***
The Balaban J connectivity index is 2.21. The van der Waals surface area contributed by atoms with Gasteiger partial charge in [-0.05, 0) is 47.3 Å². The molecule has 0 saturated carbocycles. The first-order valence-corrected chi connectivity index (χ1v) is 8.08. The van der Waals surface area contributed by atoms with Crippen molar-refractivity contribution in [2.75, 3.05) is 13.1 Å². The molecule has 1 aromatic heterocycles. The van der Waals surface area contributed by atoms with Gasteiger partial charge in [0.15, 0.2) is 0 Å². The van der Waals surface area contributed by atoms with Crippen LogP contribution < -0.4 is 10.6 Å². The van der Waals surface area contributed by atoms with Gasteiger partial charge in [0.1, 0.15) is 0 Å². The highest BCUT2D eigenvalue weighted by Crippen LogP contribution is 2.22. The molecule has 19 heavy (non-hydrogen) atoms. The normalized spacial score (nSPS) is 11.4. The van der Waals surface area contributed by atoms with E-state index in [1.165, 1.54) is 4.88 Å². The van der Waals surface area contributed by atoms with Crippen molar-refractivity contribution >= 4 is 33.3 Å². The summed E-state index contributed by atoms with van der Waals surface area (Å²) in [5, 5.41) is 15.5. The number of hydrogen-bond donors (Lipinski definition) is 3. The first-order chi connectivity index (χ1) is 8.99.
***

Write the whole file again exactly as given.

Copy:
The Balaban J connectivity index is 2.21. The van der Waals surface area contributed by atoms with Gasteiger partial charge in [-0.05, 0) is 47.3 Å². The molecule has 0 saturated carbocycles. The first-order valence-corrected chi connectivity index (χ1v) is 8.08. The van der Waals surface area contributed by atoms with Crippen molar-refractivity contribution in [2.75, 3.05) is 13.1 Å². The molecule has 1 aromatic heterocycles. The van der Waals surface area contributed by atoms with Gasteiger partial charge in [0.15, 0.2) is 0 Å². The van der Waals surface area contributed by atoms with Crippen LogP contribution < -0.4 is 10.6 Å². The van der Waals surface area contributed by atoms with Gasteiger partial charge in [0.1, 0.15) is 0 Å². The highest BCUT2D eigenvalue weighted by Crippen LogP contribution is 2.22. The molecule has 19 heavy (non-hydrogen) atoms. The normalized spacial score (nSPS) is 11.4. The van der Waals surface area contributed by atoms with E-state index in [1.165, 1.54) is 4.88 Å². The van der Waals surface area contributed by atoms with Crippen molar-refractivity contribution >= 4 is 33.3 Å². The summed E-state index contributed by atoms with van der Waals surface area (Å²) in [5, 5.41) is 15.5. The number of hydrogen-bond donors (Lipinski definition) is 3. The first-order chi connectivity index (χ1) is 8.99.